Since releasing his first novel, Crusaders of a Dying Breed, in the 1990s which, he admitted, he does not like to draw attention to because he views it as an unfinished work, The God Thought is a great way for Cravens to make a comeback in the novel writing world. It has just the right amount of serious philosophical pondering and fun quirky superhero happenings to keep people reading from start to finish. Cravens even said he always wanted to end each chapter leaving the reader with a reason to keep reading and he truly succeeds in that. He is an excellent and down-to-earth writer who tells it like it is. He says any writer is “better and worse than what [they] think.” Writers might think their work is good enough, but why will anyone else care about it? “It’s the hardest thing in the world, but I think it is very important if you’re going to write something, anything, to put out there into the world, you should be able to honestly answer the question: why the hell is anyone going to care about this?” Cravens said when he was younger, it was hard to put his work out there, for if someone did not understand what he was saying, he told himself it was their fault, not his – but of course the opposite was always the case. If a reader does not understand, it is the writer’s fault and the writer needs to change his or her approach. “The sooner you can get over yourself, the farther you’re going to go.”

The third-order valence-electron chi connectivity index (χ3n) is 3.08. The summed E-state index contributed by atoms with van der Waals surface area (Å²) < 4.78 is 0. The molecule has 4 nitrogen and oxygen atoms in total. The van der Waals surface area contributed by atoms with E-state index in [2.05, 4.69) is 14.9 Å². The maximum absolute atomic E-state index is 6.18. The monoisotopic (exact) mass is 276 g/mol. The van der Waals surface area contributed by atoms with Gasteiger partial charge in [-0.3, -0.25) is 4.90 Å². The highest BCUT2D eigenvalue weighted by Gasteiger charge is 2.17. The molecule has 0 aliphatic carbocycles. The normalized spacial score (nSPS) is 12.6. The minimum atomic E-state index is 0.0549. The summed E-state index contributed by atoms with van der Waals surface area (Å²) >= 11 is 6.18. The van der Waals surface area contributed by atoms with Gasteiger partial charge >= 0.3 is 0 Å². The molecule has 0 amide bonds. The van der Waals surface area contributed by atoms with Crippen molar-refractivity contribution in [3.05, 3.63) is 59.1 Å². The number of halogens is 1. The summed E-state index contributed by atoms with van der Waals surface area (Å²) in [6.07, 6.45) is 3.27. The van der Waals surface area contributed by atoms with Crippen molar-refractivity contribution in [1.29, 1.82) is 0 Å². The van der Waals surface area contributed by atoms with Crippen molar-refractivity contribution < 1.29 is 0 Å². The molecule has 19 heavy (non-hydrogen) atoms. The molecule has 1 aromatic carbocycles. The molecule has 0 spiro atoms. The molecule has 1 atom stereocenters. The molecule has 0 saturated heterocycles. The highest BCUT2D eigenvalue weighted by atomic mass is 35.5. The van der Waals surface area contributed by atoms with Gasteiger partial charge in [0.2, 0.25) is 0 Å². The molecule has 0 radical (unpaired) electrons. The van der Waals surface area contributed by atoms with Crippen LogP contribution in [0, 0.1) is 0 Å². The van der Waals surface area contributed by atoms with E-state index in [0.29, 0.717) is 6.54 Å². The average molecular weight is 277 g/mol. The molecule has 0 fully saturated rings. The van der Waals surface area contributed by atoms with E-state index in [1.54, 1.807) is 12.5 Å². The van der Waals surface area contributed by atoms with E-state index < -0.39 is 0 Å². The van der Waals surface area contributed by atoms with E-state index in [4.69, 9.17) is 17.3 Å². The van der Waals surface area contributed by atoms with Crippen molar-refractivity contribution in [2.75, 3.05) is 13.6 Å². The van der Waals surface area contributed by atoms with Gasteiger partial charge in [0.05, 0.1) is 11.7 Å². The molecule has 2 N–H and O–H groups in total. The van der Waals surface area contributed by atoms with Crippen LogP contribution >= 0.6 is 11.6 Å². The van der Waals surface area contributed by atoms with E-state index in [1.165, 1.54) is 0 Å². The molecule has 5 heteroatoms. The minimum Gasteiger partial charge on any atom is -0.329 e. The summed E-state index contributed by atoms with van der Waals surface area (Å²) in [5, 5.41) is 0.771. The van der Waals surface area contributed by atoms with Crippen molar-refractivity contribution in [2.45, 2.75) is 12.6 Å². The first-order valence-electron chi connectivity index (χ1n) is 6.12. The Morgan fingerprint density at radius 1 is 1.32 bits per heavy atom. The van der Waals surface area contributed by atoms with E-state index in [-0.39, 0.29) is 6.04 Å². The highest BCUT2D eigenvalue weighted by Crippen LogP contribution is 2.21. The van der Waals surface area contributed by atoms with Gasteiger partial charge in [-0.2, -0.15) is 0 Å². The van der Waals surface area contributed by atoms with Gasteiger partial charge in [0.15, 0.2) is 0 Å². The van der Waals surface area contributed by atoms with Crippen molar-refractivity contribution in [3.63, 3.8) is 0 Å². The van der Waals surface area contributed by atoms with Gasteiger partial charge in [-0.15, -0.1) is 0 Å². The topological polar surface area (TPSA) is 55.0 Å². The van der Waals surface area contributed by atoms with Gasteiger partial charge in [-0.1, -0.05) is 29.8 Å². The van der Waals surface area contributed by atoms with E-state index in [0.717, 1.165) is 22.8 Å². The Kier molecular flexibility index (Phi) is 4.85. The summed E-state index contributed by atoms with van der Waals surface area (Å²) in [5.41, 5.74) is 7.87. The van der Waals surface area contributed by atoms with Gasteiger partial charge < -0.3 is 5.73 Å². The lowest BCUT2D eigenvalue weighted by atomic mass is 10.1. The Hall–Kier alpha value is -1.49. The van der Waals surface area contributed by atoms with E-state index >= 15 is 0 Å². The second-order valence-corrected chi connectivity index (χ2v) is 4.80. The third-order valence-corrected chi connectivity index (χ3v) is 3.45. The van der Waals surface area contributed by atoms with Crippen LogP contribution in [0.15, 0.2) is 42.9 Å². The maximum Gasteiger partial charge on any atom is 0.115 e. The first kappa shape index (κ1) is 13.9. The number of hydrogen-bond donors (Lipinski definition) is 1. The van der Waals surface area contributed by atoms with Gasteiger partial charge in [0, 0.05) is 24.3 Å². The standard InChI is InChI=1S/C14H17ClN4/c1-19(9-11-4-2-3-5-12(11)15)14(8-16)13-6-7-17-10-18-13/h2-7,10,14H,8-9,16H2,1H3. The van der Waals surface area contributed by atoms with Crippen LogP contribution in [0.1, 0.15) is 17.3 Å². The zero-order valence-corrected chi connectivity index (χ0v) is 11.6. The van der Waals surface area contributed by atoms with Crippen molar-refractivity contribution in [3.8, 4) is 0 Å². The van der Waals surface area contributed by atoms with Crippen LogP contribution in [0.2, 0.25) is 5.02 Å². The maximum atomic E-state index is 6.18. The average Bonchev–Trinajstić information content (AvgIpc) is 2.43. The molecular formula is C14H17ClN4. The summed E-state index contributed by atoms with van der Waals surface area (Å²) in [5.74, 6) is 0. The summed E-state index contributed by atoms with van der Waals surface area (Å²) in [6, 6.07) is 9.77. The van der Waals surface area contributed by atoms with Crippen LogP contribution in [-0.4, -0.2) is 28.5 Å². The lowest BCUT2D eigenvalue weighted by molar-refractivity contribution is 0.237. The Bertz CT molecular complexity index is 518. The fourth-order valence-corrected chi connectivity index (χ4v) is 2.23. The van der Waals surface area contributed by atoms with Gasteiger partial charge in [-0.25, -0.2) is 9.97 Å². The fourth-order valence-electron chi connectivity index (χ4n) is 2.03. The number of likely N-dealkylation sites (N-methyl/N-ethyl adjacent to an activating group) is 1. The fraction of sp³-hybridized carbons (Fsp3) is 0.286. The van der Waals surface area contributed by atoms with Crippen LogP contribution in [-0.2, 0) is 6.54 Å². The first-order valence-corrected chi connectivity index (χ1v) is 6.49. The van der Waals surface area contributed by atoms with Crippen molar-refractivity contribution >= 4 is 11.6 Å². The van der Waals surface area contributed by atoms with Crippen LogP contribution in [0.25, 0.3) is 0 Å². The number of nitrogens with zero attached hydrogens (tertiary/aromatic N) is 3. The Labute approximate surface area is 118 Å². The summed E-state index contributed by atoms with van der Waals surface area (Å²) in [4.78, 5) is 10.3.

The God Thought has paved a beautiful writing road for Cravens to tread down. Who knows the possibilities that await him along it? He traveled to New Zealand not too long ago and gave a copy of his book to someone in his hotel. “I gave a copy to the doorman who liked science fiction and I wrote a note in there saying, ‘Hey, this book has traveled halfway across the world. Let’s see if it can go the other half. So, if you read it and like it, give it to somebody else. Maybe 20 years from now, I get that book back.” Every writer dreams of becoming known worldwide and having his or her books read by others who live far, far away. A few lucky writers have achieved that dream; Cravens has a very good chance of achieving it, as well.